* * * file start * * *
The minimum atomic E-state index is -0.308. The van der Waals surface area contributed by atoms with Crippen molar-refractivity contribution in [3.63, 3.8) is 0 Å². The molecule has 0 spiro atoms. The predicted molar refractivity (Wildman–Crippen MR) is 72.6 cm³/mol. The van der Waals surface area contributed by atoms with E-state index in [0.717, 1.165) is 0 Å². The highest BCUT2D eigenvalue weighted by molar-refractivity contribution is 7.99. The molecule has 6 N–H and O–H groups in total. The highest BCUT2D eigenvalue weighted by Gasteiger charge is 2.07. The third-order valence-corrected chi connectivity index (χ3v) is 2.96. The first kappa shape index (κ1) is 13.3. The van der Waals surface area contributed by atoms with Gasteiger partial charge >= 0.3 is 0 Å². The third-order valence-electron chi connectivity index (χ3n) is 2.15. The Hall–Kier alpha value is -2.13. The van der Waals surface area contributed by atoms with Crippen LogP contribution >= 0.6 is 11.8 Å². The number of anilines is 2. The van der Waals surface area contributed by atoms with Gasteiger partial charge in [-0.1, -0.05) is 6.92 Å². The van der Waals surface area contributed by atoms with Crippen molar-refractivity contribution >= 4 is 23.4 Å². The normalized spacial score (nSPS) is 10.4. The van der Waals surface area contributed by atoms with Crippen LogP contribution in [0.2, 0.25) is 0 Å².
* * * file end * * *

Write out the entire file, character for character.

The minimum atomic E-state index is -0.308. The van der Waals surface area contributed by atoms with Crippen molar-refractivity contribution in [3.63, 3.8) is 0 Å². The molecule has 0 spiro atoms. The predicted molar refractivity (Wildman–Crippen MR) is 72.6 cm³/mol. The van der Waals surface area contributed by atoms with E-state index in [0.717, 1.165) is 0 Å². The highest BCUT2D eigenvalue weighted by molar-refractivity contribution is 7.99. The molecule has 6 N–H and O–H groups in total. The highest BCUT2D eigenvalue weighted by Gasteiger charge is 2.07. The third-order valence-corrected chi connectivity index (χ3v) is 2.96. The first kappa shape index (κ1) is 13.3. The van der Waals surface area contributed by atoms with Gasteiger partial charge >= 0.3 is 0 Å². The third-order valence-electron chi connectivity index (χ3n) is 2.15. The Hall–Kier alpha value is -2.13. The van der Waals surface area contributed by atoms with Crippen LogP contribution >= 0.6 is 11.8 Å². The number of anilines is 2. The van der Waals surface area contributed by atoms with Gasteiger partial charge in [-0.1, -0.05) is 6.92 Å². The van der Waals surface area contributed by atoms with Crippen molar-refractivity contribution >= 4 is 23.4 Å². The normalized spacial score (nSPS) is 10.4. The van der Waals surface area contributed by atoms with Crippen LogP contribution in [0.2, 0.25) is 0 Å².